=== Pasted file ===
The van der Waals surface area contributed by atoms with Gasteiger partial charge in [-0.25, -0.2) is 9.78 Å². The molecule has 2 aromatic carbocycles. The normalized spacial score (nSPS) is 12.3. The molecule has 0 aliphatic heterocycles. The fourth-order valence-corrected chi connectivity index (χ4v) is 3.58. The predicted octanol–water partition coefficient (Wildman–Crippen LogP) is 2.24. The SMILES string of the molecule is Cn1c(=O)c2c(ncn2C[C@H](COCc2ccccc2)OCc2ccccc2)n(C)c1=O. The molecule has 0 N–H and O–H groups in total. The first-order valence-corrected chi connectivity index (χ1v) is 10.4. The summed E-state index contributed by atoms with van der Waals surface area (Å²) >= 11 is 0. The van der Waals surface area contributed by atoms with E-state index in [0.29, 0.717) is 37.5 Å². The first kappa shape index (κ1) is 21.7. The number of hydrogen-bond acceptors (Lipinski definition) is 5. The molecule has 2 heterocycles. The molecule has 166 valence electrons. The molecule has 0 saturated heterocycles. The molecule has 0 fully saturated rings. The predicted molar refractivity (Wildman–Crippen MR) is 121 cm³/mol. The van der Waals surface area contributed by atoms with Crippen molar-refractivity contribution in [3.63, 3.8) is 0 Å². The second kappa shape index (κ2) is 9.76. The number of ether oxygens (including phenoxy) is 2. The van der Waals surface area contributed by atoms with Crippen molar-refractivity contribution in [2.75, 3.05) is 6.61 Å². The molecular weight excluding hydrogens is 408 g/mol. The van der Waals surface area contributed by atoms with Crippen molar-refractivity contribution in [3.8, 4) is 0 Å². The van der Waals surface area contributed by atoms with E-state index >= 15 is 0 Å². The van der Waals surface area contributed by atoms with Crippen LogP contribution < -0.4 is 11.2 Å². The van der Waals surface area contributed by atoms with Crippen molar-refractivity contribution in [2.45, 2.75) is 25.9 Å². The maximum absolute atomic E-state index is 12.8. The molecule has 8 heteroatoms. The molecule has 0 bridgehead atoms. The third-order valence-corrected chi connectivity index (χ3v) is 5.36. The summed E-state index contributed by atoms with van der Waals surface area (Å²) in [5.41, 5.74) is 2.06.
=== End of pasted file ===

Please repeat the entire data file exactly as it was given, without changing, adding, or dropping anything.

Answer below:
The van der Waals surface area contributed by atoms with Gasteiger partial charge in [-0.25, -0.2) is 9.78 Å². The molecule has 2 aromatic carbocycles. The normalized spacial score (nSPS) is 12.3. The molecule has 0 aliphatic heterocycles. The fourth-order valence-corrected chi connectivity index (χ4v) is 3.58. The predicted octanol–water partition coefficient (Wildman–Crippen LogP) is 2.24. The SMILES string of the molecule is Cn1c(=O)c2c(ncn2C[C@H](COCc2ccccc2)OCc2ccccc2)n(C)c1=O. The molecule has 0 N–H and O–H groups in total. The first-order valence-corrected chi connectivity index (χ1v) is 10.4. The summed E-state index contributed by atoms with van der Waals surface area (Å²) >= 11 is 0. The van der Waals surface area contributed by atoms with E-state index in [0.29, 0.717) is 37.5 Å². The first kappa shape index (κ1) is 21.7. The number of hydrogen-bond acceptors (Lipinski definition) is 5. The molecule has 2 heterocycles. The molecule has 166 valence electrons. The molecule has 0 saturated heterocycles. The molecule has 0 fully saturated rings. The predicted molar refractivity (Wildman–Crippen MR) is 121 cm³/mol. The van der Waals surface area contributed by atoms with Crippen molar-refractivity contribution in [3.63, 3.8) is 0 Å². The second kappa shape index (κ2) is 9.76. The number of ether oxygens (including phenoxy) is 2. The van der Waals surface area contributed by atoms with Crippen molar-refractivity contribution in [2.75, 3.05) is 6.61 Å². The molecular weight excluding hydrogens is 408 g/mol. The van der Waals surface area contributed by atoms with Crippen molar-refractivity contribution in [3.8, 4) is 0 Å². The van der Waals surface area contributed by atoms with E-state index >= 15 is 0 Å². The van der Waals surface area contributed by atoms with Crippen LogP contribution < -0.4 is 11.2 Å². The van der Waals surface area contributed by atoms with Crippen molar-refractivity contribution in [2.45, 2.75) is 25.9 Å². The maximum absolute atomic E-state index is 12.8. The molecule has 8 heteroatoms. The molecule has 0 bridgehead atoms. The third-order valence-corrected chi connectivity index (χ3v) is 5.36. The summed E-state index contributed by atoms with van der Waals surface area (Å²) in [5.41, 5.74) is 2.06.